This concept has proven controversial for many businesses conducting short-term hire arrangements. Due to the complexity of the PPSA regime, many small to medium sized businesses engaging in hire arrangements are unaware of the impact PPS Leases have on their business and what their obligations are to protect their interests. Consequently, many businesses operating in the hire arrangements field have been caught out and have lost possession of their property.
For those who are aware of the regime, the necessity of registering a large number of short-term customers has increased their costs of business.
The case of Forge Group Power Pty Ltd (in liquidation) (receivers and managers appointed) v General Electric International Inc  NSWSC 52 is an example of big business falling foul of the PPSA by not registering a security interest in a short term hire agreement.
Proposed amendments of the PPS Leases Bill
The changes introduced in the PPS Leases Bill endeavour to remedy the issues arising in the hiring industry due to the broad definition of ‘PPS Leases’. The reforms introduced by the PPS Leases Bill seek to achieve this by again amending section 13 of the PPSA, in order to:
- extend the minimum duration of PPS leases from more than one year, to more than two years and
- provide that leases of an indefinite term will not be deemed to be PPS leases unless and until they run for a period of more than two years.
In introducing an extended minimum term, the reforms seek to ensure that fewer hire arrangements are captured under the PPSA. This aims to simultaneously minimise the regulatory burden and costs incurred by smaller to medium sized businesses engaging in hire arrangements, whilst ensuring that longer term, high value hire arrangements are caught within the scope of the PPSA.
The Explanatory Memorandum to the PPS Leases Bill further clarifies that the amendments would not modify the operation of the PPSA in relation to leases which are in-substance security interests (ie. certain leases which would remain subject to the PPSA even if they are not deemed to be a ‘PPS Lease’).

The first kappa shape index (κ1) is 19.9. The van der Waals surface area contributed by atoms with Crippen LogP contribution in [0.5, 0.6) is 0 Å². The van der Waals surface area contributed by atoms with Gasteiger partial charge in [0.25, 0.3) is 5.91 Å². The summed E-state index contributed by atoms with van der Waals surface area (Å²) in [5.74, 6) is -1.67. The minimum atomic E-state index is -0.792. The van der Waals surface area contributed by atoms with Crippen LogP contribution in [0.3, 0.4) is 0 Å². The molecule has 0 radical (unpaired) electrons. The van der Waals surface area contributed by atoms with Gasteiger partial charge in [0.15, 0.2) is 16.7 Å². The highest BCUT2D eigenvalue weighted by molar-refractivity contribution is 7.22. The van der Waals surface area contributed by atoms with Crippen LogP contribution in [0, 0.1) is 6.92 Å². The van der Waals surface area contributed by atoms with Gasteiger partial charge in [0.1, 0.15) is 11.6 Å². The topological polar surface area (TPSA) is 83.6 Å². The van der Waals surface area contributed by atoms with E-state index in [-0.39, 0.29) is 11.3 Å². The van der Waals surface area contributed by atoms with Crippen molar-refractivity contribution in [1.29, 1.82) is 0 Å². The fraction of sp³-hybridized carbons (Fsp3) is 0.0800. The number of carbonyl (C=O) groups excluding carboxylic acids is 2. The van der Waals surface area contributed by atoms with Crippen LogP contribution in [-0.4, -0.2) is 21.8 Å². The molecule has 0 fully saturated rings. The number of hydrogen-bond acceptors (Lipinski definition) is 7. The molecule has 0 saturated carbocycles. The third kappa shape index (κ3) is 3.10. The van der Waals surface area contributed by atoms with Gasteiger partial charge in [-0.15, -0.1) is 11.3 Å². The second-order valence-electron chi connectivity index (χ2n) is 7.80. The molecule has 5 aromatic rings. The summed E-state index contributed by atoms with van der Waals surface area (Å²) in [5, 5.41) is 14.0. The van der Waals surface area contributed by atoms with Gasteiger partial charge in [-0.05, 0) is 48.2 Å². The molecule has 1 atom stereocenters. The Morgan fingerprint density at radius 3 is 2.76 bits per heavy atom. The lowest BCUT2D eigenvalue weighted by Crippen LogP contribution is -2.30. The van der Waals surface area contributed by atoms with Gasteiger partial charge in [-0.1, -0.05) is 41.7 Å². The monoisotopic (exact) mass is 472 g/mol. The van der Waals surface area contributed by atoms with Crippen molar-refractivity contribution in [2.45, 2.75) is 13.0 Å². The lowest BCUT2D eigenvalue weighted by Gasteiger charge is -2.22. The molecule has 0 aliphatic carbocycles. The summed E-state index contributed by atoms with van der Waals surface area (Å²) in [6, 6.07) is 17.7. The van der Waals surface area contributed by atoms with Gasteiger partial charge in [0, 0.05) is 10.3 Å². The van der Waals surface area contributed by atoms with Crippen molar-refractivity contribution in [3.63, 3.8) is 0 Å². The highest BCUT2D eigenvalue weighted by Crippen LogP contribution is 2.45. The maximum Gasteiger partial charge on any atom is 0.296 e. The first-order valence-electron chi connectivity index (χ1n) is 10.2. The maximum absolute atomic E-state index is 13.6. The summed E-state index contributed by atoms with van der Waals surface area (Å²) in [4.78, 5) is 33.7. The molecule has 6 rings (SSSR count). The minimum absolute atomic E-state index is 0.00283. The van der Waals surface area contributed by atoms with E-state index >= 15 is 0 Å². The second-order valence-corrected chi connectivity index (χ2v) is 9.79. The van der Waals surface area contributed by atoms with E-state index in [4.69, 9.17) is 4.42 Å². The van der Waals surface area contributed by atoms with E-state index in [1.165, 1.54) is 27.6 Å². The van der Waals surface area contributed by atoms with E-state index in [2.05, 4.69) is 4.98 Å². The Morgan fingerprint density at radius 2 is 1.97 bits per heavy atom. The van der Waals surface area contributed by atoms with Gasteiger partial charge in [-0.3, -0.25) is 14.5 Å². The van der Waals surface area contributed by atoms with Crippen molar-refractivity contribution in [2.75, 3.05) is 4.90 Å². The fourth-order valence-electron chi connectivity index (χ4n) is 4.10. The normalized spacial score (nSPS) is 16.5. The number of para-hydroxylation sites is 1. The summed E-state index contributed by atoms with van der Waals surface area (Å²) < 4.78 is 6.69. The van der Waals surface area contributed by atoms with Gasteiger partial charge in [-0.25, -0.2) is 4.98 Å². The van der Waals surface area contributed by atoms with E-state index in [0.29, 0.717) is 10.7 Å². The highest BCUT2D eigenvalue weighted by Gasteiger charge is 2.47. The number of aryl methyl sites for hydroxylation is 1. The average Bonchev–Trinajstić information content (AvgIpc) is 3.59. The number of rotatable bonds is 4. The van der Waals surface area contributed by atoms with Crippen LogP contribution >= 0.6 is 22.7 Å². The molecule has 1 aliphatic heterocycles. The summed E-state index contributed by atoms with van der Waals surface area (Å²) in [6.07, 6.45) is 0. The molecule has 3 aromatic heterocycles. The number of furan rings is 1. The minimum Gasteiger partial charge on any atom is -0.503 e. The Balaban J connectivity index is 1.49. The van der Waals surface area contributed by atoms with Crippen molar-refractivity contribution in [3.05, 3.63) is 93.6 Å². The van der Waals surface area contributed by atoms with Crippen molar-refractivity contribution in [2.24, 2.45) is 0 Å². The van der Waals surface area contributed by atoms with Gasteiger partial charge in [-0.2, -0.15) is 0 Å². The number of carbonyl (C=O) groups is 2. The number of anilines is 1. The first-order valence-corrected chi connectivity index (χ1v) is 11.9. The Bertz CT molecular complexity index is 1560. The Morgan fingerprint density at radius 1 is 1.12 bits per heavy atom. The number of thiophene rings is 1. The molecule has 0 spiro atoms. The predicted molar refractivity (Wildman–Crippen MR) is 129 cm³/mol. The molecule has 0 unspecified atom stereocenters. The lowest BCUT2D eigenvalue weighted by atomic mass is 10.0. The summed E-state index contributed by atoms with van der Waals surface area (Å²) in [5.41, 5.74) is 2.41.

Whether the PPS Lease Bill will be enacted will turn on whether it passes the second reading debate in the House of Representatives. While the commencement date of these amendments, therefore, remains uncertain, it would be surprising if the Bill did not receive support.
Application of multiple regimes
Importantly, if enacted, the changes provided under the PPS Lease Bill will only apply to those arrangements entered into after the commencement date. The October 2015 amendments similarly only applied to lease arrangements entered after 1 October 2015.
As a result, it is possible that there will be a practical transitional period parties may be caught between the three different regimes. They are described in the table below:
|Currency of regime||Date of lease or bailment agreement||Minimum term for determining if arrangement is a PPS Lease|
|Old||Pre – 1 October 2015||more than 90 days for serial numbered goods, more than one year and indefinite terms for other goods|
|Current||Post 1 October 2015 until the PPS Leases Bill commences||more than one year and indefinite terms for all goods|
|Proposed||Commencement date uncertain||more than two years and indefinite terms which actually extend for more than two years|
Accordingly, it is possible that circumstances will arise where a business has hire arrangements which are covered by the old, current and new regimes. Although this overlap may prove confusing in the short term, it will ultimately afford greater levels of protection and certainty to hire businesses.
The full text of the legislation is avaliable here.
This article was written with the assistance of Alexandra Lane, Law Graduate.